Jul 20, 2012 · 3 minutes

In an investment that extends its reach in traditional media and echoes moves by Western business tycoons, China’s largest Internet company has taken a stake in an independent business magazine that has a reputation for pushing the boundaries of the country’s authoritarian leadership.

It was announced yesterday that Tencent bought a stake in Caixin, rumored to be 20 percent for about $8.9 million (RMB56.5 million). On hearing the news, the first question that sprung to my mind was, “What on earth could Tencent want in a business mag like Caixin?”. In the US, that would be like Google investing in Forbes.

As it turns out, there’s a lot about Caixin that Tencent might be attracted to. For a start, it could be that Tencent has a genuine interest in helping to build up a respected business news network in the style of CNBC or Bloomberg, reckons Bill Bishop, a Beijing-based analyst who co-founded, and later sold to Dow Jones, the financial news service MarketWatch.

TV financial media in China is “all crap,” says Bishop, and Caixin has the editorial resources to build a credible offering. Tencent’s money and ability to connect with hundreds of millions of users would help that.

While Caixin’s primary product is a magazine, it has increasingly been moving into video, in both Chinese and English, as evidenced in a recent on-camera interview with the Guardian’s outgoing China correspondent, Jonathan Watts. If Tencent were to start distributing Caixin’s video content on its platform, that would give the media group “massive reach,” Bishop says.

Business content is also highly sought after by advertisers, says Bishop, and Tencent, which used to be a laggard in advertising, has in recent years become one of the largest display advertising companies in China.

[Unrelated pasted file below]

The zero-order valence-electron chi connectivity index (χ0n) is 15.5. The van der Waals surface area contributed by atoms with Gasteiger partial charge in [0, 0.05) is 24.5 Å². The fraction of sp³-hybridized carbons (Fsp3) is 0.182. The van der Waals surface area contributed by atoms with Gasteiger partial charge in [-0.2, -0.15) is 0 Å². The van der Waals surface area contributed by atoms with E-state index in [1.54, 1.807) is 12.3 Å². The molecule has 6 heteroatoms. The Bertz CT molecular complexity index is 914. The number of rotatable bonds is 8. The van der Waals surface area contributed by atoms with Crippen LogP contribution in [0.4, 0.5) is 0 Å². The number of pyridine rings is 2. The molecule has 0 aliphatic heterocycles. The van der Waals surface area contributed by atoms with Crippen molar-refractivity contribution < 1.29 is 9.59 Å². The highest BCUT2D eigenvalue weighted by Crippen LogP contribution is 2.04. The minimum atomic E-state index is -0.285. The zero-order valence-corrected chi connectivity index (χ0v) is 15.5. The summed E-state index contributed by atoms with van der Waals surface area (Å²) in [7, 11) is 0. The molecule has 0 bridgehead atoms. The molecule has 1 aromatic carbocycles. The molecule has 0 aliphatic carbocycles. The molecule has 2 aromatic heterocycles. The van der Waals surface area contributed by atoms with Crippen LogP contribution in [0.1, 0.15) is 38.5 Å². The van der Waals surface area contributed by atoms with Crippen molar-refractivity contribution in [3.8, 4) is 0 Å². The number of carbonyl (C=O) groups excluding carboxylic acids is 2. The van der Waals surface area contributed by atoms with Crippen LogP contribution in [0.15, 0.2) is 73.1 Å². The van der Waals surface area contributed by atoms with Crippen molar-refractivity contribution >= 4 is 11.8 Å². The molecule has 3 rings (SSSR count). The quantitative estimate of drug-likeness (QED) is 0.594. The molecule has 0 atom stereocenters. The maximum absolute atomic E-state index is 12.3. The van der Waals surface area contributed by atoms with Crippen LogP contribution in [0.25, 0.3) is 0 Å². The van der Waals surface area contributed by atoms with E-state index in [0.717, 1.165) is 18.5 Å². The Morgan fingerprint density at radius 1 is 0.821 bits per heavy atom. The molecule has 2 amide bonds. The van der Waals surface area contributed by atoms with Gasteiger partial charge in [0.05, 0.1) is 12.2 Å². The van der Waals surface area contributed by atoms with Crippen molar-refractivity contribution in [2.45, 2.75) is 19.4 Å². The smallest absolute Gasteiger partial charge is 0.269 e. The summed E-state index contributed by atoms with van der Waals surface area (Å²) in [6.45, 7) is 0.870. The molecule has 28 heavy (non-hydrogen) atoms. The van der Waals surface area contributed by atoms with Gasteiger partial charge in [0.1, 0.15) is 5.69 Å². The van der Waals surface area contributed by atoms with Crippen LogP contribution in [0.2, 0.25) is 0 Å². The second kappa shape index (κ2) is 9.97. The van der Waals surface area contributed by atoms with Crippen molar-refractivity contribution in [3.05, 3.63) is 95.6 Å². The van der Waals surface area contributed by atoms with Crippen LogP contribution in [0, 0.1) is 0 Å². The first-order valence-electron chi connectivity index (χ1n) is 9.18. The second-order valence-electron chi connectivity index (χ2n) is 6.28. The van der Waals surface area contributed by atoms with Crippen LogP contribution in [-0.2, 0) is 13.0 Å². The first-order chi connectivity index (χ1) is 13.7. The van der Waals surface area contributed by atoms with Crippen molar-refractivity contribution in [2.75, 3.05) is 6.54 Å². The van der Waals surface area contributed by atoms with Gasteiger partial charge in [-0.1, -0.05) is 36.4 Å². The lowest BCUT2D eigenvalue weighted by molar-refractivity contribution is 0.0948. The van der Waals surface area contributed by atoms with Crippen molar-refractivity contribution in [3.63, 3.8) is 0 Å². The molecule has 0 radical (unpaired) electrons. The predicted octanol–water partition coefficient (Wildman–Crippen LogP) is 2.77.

While it is far from becoming a traditional media company, Tencent, which apparently has more money than it knows what to do with, is taking an increasing interest in business outside the immediate borders of the Internet. For example, it has already started investing in TV and film, most notably with a $69 million investment in film Huayi Brothers.

For its part, Caixin says Tencent won’t have a role in its business operations. "It's just an investment,” says Zhang Lihui, Caixin’s vice president for public relations. “They hold some of our shares, but they will not interfere in our daily operations, including editorial."

Zhang says Tencent already distributes some Caixin content through its portal, QQ.com. She says the publisher will have increased strategic cooperation in the future, but what form that takes hasn’t yet been decided. “They have a very big platform, a very big audience. We are very interested in that part. We may find a lot of ways to cooperate.”

It’s also possible that Tencent’s founder, Pony Ma, sees the investment as a prestige play. Caixin reportedly has strong support from a particular person high up in China’s government. Plus, there’s the added cachet of having a stake in a respected news title, which is why Rupert Murdoch pursued the Wall Street Journal for so long before acquiring its parent company, Dow Jones. In similar moves, Facebook co-founder Chris Hughes recently bought a majority stake in The New Republic, and Sidney Harman bought Newsweek (mind you, that only cost him a dollar).

Media watchers will be keeping a close eye on Caixin for any evidence of Tencent encroaching on its editorial independence. For now, though, it seems the magazine is better placed than most publications to resist any inappropriate overtures.

Caixin’s hard-driving editor, Hu Shuli – who has been profiled in the New Yorker – is a totem of respect in the international journalism community and is admired for her ability to push the limits on what the often heavy-handed government will allow. She started Caixin in 2009 after leaving her previous magazine – called, similarly, Caijin – following a dispute with the owners, who had come under pressure from Communist Party officials to temper its aggressive journalism, according to the New York Times. If anyone in China will resist any potential meddling in its editorial operations, it is her.